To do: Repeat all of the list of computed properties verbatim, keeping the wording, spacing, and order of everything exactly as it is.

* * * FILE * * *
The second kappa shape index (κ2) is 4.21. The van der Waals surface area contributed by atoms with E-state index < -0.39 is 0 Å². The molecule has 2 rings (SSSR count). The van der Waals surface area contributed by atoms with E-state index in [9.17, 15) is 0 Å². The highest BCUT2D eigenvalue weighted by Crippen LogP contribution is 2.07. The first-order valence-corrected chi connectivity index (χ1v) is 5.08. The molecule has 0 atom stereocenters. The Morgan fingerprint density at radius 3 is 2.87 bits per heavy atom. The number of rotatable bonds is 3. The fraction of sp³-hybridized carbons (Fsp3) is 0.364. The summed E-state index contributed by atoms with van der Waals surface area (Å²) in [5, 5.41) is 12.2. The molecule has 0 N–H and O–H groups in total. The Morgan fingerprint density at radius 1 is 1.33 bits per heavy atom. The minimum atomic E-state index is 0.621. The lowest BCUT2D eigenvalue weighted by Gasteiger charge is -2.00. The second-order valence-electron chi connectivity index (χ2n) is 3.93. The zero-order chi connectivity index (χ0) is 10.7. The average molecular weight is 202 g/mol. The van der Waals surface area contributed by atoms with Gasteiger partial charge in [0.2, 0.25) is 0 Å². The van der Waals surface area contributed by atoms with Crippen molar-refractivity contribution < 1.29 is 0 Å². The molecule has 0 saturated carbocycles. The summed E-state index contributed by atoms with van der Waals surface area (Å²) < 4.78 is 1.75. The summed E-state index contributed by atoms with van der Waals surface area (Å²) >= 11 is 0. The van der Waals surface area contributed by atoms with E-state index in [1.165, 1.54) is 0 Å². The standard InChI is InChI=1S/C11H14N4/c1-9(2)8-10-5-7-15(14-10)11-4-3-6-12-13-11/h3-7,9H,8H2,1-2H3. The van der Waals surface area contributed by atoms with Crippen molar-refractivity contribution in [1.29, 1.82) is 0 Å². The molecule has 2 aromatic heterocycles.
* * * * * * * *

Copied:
The second kappa shape index (κ2) is 4.21. The van der Waals surface area contributed by atoms with E-state index < -0.39 is 0 Å². The molecule has 2 rings (SSSR count). The van der Waals surface area contributed by atoms with E-state index in [9.17, 15) is 0 Å². The highest BCUT2D eigenvalue weighted by Crippen LogP contribution is 2.07. The first-order valence-corrected chi connectivity index (χ1v) is 5.08. The molecule has 0 atom stereocenters. The Morgan fingerprint density at radius 3 is 2.87 bits per heavy atom. The number of rotatable bonds is 3. The fraction of sp³-hybridized carbons (Fsp3) is 0.364. The summed E-state index contributed by atoms with van der Waals surface area (Å²) in [5, 5.41) is 12.2. The molecule has 0 N–H and O–H groups in total. The Morgan fingerprint density at radius 1 is 1.33 bits per heavy atom. The minimum atomic E-state index is 0.621. The lowest BCUT2D eigenvalue weighted by Gasteiger charge is -2.00. The second-order valence-electron chi connectivity index (χ2n) is 3.93. The zero-order chi connectivity index (χ0) is 10.7. The average molecular weight is 202 g/mol. The van der Waals surface area contributed by atoms with Gasteiger partial charge in [0.2, 0.25) is 0 Å². The van der Waals surface area contributed by atoms with Crippen molar-refractivity contribution < 1.29 is 0 Å². The molecule has 0 saturated carbocycles. The summed E-state index contributed by atoms with van der Waals surface area (Å²) < 4.78 is 1.75. The summed E-state index contributed by atoms with van der Waals surface area (Å²) >= 11 is 0. The van der Waals surface area contributed by atoms with E-state index in [1.165, 1.54) is 0 Å². The standard InChI is InChI=1S/C11H14N4/c1-9(2)8-10-5-7-15(14-10)11-4-3-6-12-13-11/h3-7,9H,8H2,1-2H3. The van der Waals surface area contributed by atoms with Crippen molar-refractivity contribution in [1.29, 1.82) is 0 Å². The molecule has 2 aromatic heterocycles.